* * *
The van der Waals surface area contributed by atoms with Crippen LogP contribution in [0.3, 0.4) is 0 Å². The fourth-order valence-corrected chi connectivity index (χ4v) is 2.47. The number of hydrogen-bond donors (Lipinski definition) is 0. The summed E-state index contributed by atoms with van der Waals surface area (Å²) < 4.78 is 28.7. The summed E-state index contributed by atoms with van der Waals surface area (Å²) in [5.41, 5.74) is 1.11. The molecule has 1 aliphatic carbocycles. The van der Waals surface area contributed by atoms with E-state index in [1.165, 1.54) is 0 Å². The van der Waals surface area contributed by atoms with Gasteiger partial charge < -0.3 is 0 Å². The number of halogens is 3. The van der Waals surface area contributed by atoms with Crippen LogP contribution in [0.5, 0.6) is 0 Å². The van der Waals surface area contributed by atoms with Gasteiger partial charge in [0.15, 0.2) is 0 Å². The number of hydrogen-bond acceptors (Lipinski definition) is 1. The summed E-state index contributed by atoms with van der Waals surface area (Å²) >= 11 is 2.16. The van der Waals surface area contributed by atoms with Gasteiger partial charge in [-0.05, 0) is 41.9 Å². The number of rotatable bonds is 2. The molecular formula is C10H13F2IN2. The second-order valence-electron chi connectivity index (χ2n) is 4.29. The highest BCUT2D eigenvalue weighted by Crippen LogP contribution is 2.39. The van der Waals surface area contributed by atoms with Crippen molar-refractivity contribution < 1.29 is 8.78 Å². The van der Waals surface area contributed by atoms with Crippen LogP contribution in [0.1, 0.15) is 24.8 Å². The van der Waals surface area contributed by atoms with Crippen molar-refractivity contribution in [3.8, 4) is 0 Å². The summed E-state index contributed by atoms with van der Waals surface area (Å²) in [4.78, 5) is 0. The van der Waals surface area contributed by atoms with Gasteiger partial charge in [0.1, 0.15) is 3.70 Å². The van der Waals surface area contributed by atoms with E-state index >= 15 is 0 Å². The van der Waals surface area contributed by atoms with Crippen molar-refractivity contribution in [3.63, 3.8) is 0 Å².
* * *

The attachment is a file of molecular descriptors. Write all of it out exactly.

The van der Waals surface area contributed by atoms with Crippen LogP contribution in [0.3, 0.4) is 0 Å². The fourth-order valence-corrected chi connectivity index (χ4v) is 2.47. The number of hydrogen-bond donors (Lipinski definition) is 0. The summed E-state index contributed by atoms with van der Waals surface area (Å²) < 4.78 is 28.7. The summed E-state index contributed by atoms with van der Waals surface area (Å²) in [5.41, 5.74) is 1.11. The molecule has 1 aliphatic carbocycles. The van der Waals surface area contributed by atoms with E-state index in [1.165, 1.54) is 0 Å². The van der Waals surface area contributed by atoms with Gasteiger partial charge < -0.3 is 0 Å². The number of halogens is 3. The van der Waals surface area contributed by atoms with Crippen LogP contribution in [0.5, 0.6) is 0 Å². The van der Waals surface area contributed by atoms with Gasteiger partial charge in [0.15, 0.2) is 0 Å². The number of hydrogen-bond acceptors (Lipinski definition) is 1. The summed E-state index contributed by atoms with van der Waals surface area (Å²) >= 11 is 2.16. The van der Waals surface area contributed by atoms with Gasteiger partial charge in [-0.05, 0) is 41.9 Å². The number of rotatable bonds is 2. The molecular formula is C10H13F2IN2. The second-order valence-electron chi connectivity index (χ2n) is 4.29. The highest BCUT2D eigenvalue weighted by Crippen LogP contribution is 2.39. The van der Waals surface area contributed by atoms with Crippen molar-refractivity contribution < 1.29 is 8.78 Å². The van der Waals surface area contributed by atoms with Crippen LogP contribution in [0.1, 0.15) is 24.8 Å². The van der Waals surface area contributed by atoms with Crippen molar-refractivity contribution in [3.8, 4) is 0 Å². The summed E-state index contributed by atoms with van der Waals surface area (Å²) in [4.78, 5) is 0. The van der Waals surface area contributed by atoms with Gasteiger partial charge in [0.1, 0.15) is 3.70 Å². The van der Waals surface area contributed by atoms with E-state index >= 15 is 0 Å². The van der Waals surface area contributed by atoms with Crippen molar-refractivity contribution in [3.63, 3.8) is 0 Å².